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Crowds packed into Qatar’s World Cup stadium for first match of 2022 tournament


Sep-12 23:16 first published at 23:16 PM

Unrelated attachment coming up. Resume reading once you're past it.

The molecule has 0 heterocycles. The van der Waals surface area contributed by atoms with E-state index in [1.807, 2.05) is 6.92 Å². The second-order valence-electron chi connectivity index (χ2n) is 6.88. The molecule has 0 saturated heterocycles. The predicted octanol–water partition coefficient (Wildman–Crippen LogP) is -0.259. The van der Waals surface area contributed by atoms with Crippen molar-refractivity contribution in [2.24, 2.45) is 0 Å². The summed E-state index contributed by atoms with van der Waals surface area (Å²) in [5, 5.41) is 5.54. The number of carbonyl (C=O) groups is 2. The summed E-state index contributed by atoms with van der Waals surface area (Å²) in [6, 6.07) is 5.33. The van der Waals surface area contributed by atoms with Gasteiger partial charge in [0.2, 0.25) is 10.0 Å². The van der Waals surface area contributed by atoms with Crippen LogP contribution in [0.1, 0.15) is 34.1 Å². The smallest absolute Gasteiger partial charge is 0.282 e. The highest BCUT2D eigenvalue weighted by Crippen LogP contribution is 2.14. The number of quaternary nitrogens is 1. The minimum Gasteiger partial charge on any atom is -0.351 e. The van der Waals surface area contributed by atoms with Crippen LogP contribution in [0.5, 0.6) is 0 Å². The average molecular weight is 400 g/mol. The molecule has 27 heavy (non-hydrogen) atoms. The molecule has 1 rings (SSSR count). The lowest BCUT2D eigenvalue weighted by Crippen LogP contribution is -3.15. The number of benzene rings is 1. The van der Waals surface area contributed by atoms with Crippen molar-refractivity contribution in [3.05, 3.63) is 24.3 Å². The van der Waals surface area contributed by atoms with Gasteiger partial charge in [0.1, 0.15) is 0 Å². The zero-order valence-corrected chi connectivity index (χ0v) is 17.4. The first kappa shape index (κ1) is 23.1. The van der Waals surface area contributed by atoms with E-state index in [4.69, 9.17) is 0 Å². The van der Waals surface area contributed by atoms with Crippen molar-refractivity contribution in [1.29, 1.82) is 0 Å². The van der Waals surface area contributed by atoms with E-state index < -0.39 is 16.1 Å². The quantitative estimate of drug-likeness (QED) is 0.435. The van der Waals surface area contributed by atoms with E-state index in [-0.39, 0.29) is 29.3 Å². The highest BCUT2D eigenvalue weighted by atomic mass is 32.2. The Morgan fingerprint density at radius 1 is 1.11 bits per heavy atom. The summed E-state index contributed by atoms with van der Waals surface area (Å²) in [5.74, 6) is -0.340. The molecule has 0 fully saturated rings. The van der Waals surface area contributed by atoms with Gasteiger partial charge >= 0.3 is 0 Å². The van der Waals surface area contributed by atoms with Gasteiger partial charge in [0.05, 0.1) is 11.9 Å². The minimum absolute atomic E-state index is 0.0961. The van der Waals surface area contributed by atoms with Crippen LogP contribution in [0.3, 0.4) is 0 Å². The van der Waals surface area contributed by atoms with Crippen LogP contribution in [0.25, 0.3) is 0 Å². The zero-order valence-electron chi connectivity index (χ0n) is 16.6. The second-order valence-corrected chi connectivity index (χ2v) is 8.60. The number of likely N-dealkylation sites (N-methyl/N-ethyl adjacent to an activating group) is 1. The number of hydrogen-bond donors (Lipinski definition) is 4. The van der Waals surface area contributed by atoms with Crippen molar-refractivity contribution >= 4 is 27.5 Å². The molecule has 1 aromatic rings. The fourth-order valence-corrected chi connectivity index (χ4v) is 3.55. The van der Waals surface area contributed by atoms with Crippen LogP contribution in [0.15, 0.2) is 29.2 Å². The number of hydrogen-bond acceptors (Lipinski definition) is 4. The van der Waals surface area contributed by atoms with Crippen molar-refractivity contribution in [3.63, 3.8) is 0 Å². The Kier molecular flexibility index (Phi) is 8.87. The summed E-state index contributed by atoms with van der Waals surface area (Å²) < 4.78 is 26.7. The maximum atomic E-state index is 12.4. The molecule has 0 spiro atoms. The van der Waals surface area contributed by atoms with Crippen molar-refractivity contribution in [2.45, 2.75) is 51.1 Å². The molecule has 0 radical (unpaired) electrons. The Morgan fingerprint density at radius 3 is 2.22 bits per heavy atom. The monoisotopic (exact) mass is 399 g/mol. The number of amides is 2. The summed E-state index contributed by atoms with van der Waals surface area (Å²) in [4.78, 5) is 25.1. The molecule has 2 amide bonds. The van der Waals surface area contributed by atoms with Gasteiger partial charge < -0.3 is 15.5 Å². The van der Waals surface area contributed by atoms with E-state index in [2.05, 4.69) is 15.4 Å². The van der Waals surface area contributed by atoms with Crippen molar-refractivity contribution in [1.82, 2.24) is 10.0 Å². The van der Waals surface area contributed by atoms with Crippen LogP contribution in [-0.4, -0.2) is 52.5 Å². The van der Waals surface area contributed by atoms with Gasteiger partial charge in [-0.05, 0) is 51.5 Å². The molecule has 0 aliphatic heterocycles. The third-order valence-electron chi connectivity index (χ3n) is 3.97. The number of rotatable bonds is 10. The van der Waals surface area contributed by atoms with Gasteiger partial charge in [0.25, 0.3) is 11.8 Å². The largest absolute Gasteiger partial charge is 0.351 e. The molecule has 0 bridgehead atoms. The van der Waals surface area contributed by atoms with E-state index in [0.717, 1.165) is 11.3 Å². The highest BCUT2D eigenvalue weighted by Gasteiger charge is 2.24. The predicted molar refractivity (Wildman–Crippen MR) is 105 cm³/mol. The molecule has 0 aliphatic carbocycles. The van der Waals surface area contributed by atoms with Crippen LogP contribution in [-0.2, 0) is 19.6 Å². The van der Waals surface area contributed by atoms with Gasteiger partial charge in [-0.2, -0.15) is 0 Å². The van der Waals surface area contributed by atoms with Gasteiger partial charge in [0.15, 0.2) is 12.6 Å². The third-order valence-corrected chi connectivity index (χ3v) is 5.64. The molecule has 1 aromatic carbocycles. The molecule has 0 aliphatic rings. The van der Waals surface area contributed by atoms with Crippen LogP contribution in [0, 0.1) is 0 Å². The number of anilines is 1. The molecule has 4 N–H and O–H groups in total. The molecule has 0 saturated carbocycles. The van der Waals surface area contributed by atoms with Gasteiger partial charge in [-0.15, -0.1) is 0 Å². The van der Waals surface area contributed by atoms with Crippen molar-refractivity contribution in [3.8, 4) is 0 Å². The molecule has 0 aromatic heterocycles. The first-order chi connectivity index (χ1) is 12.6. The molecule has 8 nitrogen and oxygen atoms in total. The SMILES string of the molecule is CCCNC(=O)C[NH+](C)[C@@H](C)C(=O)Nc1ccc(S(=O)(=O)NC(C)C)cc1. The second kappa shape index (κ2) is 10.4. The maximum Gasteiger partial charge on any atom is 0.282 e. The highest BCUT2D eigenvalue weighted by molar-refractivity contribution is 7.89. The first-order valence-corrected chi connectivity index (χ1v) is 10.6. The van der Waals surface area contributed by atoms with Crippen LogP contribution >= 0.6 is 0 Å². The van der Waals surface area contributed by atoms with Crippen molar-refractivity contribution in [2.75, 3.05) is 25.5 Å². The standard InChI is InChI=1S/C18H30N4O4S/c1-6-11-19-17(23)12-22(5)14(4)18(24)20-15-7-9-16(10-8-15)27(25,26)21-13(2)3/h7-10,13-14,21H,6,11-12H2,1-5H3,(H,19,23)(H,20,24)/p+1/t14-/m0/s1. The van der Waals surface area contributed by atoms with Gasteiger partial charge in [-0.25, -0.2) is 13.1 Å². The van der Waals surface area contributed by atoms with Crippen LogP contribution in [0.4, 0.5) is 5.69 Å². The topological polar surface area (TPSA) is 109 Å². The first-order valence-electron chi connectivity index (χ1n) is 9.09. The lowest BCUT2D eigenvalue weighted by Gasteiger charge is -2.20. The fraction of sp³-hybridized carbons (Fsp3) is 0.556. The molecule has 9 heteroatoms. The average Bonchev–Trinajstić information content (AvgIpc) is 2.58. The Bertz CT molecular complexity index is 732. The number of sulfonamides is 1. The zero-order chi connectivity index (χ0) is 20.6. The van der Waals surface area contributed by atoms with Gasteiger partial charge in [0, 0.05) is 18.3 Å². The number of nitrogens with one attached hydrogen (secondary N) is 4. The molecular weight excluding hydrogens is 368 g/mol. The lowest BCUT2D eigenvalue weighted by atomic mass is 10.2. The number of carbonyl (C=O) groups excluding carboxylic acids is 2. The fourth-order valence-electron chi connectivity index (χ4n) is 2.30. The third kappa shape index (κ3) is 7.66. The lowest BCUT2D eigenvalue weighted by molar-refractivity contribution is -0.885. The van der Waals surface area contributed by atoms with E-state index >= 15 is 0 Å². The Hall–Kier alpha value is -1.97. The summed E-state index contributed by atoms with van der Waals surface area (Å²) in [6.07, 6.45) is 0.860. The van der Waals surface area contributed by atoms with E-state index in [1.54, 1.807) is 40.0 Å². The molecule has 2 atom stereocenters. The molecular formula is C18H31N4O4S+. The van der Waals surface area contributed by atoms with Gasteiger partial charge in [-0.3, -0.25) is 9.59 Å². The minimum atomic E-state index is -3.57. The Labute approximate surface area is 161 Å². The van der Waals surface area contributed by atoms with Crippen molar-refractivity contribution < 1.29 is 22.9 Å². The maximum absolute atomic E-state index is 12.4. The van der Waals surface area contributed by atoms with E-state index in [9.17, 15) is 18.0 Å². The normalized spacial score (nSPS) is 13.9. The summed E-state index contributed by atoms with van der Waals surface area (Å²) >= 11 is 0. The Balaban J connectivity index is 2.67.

Soccer Football – Lusail Super Cup – Al Hilal v Zamalek – September 9, 2022 – Lusail Stadium, Lusail, Qatar Before the game, a general view of the stadium. The game is the first to be played at the stadium, which will host the World Cup final in 2022. Ibraheem Al Omari/Reuters Register for now for free. Summary Fans crammed into the showpiece Long exit lines are expected at Lusail Stadium. More than 77,000 people make up Qatar’s largest crowd ever. Water is scarce both inside and outside the stadium. There are two months until the World Cup begins. DOHA, Sept 12 (Reuters) – The United Arab Emirates (UAE) has issued a statement saying that it has “Stop! Can’t you see that the metro station is completely full? Stop! “a frazzled supervisor yelled as green-vested marshals linked arms to keep thousands of fans from streaming out of the stadium that will host the World Cup final in Qatar. It was after midnight on Friday, and nearly 78,000 people had been filing out of the stadium for hours following a near-capacity match that tested the small Gulf state’s readiness for the tournament, which begins on Nov. 20. “Allow us to pass! We have a family “One man, carrying a sweaty toddler, cried out. “We require water. Is there any water? “From behind the line, a woman yelled. Register for now for free. There weren’t any. By halftime, the stadium stands were dry, and there was no water outside, where the late summer temperature was 34 degrees Celsius (93 degrees Fahrenheit) but felt much hotter due to the humidity. The Lusail Super Cup match on Friday was the first time such a large crowd had gathered at the new Lusail stadium. It is the largest of Qatar’s eight World Cup stadiums, with 80,000 seats, and a gold-clad showpiece designed to host the final match on December 18. Qatar is the first Middle Eastern country and the world’s smallest country to host the World Cup. While it has spent billions of dollars on infrastructure, it has never organized an event on this scale, which will be held in or around a single city, which is unusual for a World Cup. For the first 12 days of the tournament, four matches will be played in and around Doha. According to FIFA, 2.45 million tickets out of a possible 3 million have already been sold, and an unprecedented 1.2 million people, equal to nearly half of Qatar’s population, are expected to attend. According to organizers, 77,575 people went through the turnstiles on Friday, making it the largest crowd in Qatar history. Families with young children arrived at the stadium ahead of a performance by Egyptian singer Amr Diab. Hundreds of Saudi fans wore the blue jersey of Al Hilal, the Saudi team that won on penalties after a 1-1 tie with Egypt’s Zamalek. Hundreds of South Asian and African workers were also present in a section of the stadium, wearing identical white, blue, or red t-shirts, as migrants were frequently bused in to fill empty arenas. They all left at halftime to board buses away. When asked about the teething issues, a spokesperson for the organisers, the Supreme Committee for Delivery and Legacy, told Reuters that the game was designed to identify operational issues and lessons for a “seamless” World Cup. “Every team involved in the event’s organization gained invaluable experience that they will carry forward into this year’s tournament,” the spokesperson said in a statement. ‘THIS IS SUCH A HASSLE.’ One fan leaving the stadium swore, elbowed a marshal in the neck, and broke through the cordon, followed by several others attempting to reach the metro. The station is 400 meters from the stadium, but fans formed a 2.5-kilometer line that snaked back and forth across an empty lot. Officials stated that this was done to prevent a stampede. “This is such a mess,” said Eslam, an Egyptian fan who has lived in Doha since 2004, who was holding the arm of a bleary-eyed and exhausted friend in line. “I no longer wish to attend the World Cup. No way, not with this.” According to Reuters, some suppliers, caterers, security personnel, and medical personnel had difficulty accessing the stadium. “Some ambulances were even driving around, trying to figure out where they were supposed to be. We were repeatedly given incorrect directions, and the parking passes we had were for lots that did not exist “said the supplier, who asked that their name not be published due to the sensitivity of the situation. The stadium cooling system, described as cutting-edge by Qatar, struggled to keep the stands cool. When the tournament begins, humidity and temperatures will be lower, but there will be other challenges. Unlike on Friday, ticket holders will be able to consume alcohol outside of stadiums before and after each game. The game on Friday was also a litmus test for stadium security. Guards in dark clothing and baseball caps were stationed in the aisles near the pitch, monitoring fans who were enthusiastic but well-behaved. Guards patrolled the perimeter in groups of five men or women, each carrying a hook-shaped baton dangling from their belt. Some carried zip-tie handcuffs in their fists. Preparations extend well beyond the stadiums. To avoid traffic jams on its only land border with Saudi Arabia, organizers are leveling a section of desert where fans will park their cars and board buses for the 100-kilometer (62-mile) journey to Doha. Authorities will reduce the number of cars on the roads by closing schools for the tournament, prohibiting vehicles from certain areas of the city, and encouraging businesses to have employees work from home. An old airport has been reopened to handle additional flights, and new passport control stands are being installed to triple the number of passengers that Qatar can handle. Qatar Airways is rescheduling 70% of its flights to make more landing slots available during the tournament. Register for now for free. Andrew Mills contributed reporting and writing, and Dominic Evans and Andrew Cawthorne edited the piece. Our Standards: The Thomson Reuters Trust Principles.